This material must not be used for commercial purposes, or in any hospital or medical facility. Failure to comply may result in legal action.
WHAT YOU NEED TO KNOW:
What do I need to know about a belt lipectomy?
A belt lipectomy, or lower body lift, is surgery to remove extra skin and fat from your stomach, back, and buttocks.
How do I prepare for surgery?
Your surgeon will talk to you about how to prepare for surgery. He or she may tell you not to eat or drink anything after midnight on the day of your surgery. He or she will tell you what medicines to take or not take on the day of your surgery.
What will happen during surgery?
- An incision will be made around your belly button and on your lower abdomen. Your surgeon will remove extra tissue and skin, and may use liposuction to remove extra fat. The tissues that cover your abdomen muscles will be stitched together to tighten your abdomen. Your surgeon may also remove extra tissue or fat from your thighs and pubic area. He or she will make a new hole for your belly button and close your incisions with stitches or staples.
- Your surgeon will cut and remove the loose skin and extra fat from your back. The skin over your buttocks will be pulled up and stitched to the edges of the skin on your back to tighten the area. He or she will close your incisions with stitches or staples. Drains may be put in your surgery area to remove extra blood and fluid.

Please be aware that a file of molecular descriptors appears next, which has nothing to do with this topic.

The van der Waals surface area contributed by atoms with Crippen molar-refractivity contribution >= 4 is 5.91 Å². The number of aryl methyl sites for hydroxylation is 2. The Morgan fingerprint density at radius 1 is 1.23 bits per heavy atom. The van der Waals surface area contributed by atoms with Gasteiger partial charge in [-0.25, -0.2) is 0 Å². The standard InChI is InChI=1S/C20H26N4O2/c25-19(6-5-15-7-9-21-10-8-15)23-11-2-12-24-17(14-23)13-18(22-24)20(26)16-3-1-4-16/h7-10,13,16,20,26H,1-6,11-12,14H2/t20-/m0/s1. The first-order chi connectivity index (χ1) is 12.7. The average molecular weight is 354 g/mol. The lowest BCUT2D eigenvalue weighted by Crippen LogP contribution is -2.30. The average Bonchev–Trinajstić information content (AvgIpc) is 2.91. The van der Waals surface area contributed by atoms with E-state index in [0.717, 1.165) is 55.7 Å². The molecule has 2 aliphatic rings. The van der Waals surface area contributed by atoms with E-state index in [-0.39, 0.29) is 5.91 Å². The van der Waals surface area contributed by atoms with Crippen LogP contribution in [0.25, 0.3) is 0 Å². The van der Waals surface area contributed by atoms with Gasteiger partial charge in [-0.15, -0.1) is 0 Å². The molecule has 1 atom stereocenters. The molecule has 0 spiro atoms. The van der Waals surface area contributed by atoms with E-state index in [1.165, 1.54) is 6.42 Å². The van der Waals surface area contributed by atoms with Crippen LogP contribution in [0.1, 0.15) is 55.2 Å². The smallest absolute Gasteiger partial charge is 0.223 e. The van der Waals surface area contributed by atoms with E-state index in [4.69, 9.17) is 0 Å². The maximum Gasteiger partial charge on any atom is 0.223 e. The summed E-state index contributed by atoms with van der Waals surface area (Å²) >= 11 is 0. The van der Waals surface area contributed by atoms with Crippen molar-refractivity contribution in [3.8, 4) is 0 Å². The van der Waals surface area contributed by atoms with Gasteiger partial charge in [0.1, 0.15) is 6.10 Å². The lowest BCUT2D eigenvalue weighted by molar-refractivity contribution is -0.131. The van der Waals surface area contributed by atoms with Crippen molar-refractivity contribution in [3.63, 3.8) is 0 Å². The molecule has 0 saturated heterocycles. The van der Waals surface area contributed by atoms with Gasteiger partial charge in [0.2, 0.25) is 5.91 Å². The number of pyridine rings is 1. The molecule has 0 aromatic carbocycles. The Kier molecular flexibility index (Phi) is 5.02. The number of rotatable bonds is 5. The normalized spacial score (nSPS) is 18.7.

What are the risks of surgery?
You may bleed more than expected or get an infection. You may not be happy with the results of your surgery. You may have extra pieces of tissue on your back. You may have numbness in the areas where you have incisions. You may develop poor blood flow to the skin near your incisions. Your incision wounds may not heal properly and may split open. A seroma (pocket of fluid) may form near the wounds. You may get a blood clot in your limb. This may become life-threatening.
Care AgreementYou have the right to help plan your care. Learn about your health condition and how it may be treated. Discuss treatment options with your healthcare providers to decide what care you want to receive. You always have the right to refuse treatment. The above information is an educational aid only. It is not intended as medical advice for individual conditions or treatments. Talk to your doctor, nurse or pharmacist before following any medical regimen to see if it is safe and effective for you.
© Copyright IBM Corporation 2020 Information is for End User's use only and may not be sold, redistributed or otherwise used for commercial purposes. All illustrations and images included in CareNotes® are the copyrighted property of A.D.A.M., Inc. or IBM Watson Health
Always consult your healthcare provider to ensure the information displayed on this page applies to your personal circumstances.